Inevitably, these magical trappings led to Mesmer’s downfall, and for a long time, hypnotism was a dangerous interest to have for anybody looking for a mainstream career.
Nevertheless, the stubborn fact remained that hypnosis worked, and the 19th Century is characterised by individuals seeking to understand and apply its effects.
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Like breathing, hypnosis is an inherent and universal trait, shared and experienced by all human beings since the dawn of time.
On the other hand, it’s only in the last few decades that we’ve come to realise that!
Recorded history is full of tantalising glimpses of rituals and practices that look very much like hypnosis from a modern perspective, from the “healing passes” of the Hindu Vedas to magical texts from ancient Egypt.
These practices tend to be for magical or religious purposes, such as divination or communicating with gods and spirits.
On the one hand, a history of hypnosis is a bit like a history of breathing.
Hypnosis itself hasn’t changed for millennia, but our understanding of it and our ability to control it has changed quite profoundly.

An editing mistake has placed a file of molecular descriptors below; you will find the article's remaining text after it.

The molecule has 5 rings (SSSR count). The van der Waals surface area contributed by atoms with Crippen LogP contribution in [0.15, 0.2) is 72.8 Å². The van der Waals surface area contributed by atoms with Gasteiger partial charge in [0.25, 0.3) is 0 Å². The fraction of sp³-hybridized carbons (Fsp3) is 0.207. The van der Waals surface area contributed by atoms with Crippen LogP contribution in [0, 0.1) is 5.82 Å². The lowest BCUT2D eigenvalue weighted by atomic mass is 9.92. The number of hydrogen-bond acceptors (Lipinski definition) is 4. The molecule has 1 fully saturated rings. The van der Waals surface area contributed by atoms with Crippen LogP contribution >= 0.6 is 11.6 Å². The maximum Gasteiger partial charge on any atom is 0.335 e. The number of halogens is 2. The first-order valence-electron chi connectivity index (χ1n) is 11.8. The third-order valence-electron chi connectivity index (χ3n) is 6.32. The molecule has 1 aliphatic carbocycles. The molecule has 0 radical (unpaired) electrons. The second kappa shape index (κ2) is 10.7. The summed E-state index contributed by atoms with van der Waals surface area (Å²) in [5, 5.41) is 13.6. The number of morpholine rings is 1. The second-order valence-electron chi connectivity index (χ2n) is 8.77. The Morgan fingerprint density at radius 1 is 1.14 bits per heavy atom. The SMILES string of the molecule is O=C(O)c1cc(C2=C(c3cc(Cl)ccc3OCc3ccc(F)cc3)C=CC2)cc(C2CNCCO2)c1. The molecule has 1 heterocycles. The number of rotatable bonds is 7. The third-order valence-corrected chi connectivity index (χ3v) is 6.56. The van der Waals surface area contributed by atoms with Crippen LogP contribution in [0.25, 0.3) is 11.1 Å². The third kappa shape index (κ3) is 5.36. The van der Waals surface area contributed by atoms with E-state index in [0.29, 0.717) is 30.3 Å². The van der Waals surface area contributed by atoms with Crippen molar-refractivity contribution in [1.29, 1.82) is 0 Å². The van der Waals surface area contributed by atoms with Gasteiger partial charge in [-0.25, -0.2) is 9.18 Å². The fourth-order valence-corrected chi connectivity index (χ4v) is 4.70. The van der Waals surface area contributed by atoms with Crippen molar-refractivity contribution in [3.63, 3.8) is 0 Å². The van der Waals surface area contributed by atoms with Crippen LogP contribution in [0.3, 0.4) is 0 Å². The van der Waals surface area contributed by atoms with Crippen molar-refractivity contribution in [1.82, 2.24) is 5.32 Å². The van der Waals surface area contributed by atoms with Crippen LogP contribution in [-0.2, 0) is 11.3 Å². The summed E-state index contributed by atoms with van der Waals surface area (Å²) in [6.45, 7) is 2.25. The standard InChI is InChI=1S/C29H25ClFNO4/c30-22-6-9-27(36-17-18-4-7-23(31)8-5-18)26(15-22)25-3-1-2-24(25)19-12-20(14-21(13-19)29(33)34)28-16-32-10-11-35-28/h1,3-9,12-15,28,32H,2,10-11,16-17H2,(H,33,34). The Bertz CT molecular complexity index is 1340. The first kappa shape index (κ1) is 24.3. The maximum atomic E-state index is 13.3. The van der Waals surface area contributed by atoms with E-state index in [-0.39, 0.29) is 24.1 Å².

The history of hypnosis, then, is really the history of this change in perception.
It’s important to remember, however, that what we see as occultism was the scientific establishment of its day, with exactly the same purpose as modern science – curing human ills and increasing knowledge.
From a Western point of view, the decisive moment in the history of hypnosis occurred in the 18th Century (coinciding with the Enlightenment and the Age of Reason).Surgeons and physicians like John Elliotson and James Esdaille pioneered its use in the medical field, risking their reputation to do so, whilst researchers like James Braid began to peel away the obscuring layers of mesmerism, revealing the physical and biological truths at the heart of the phenomenon.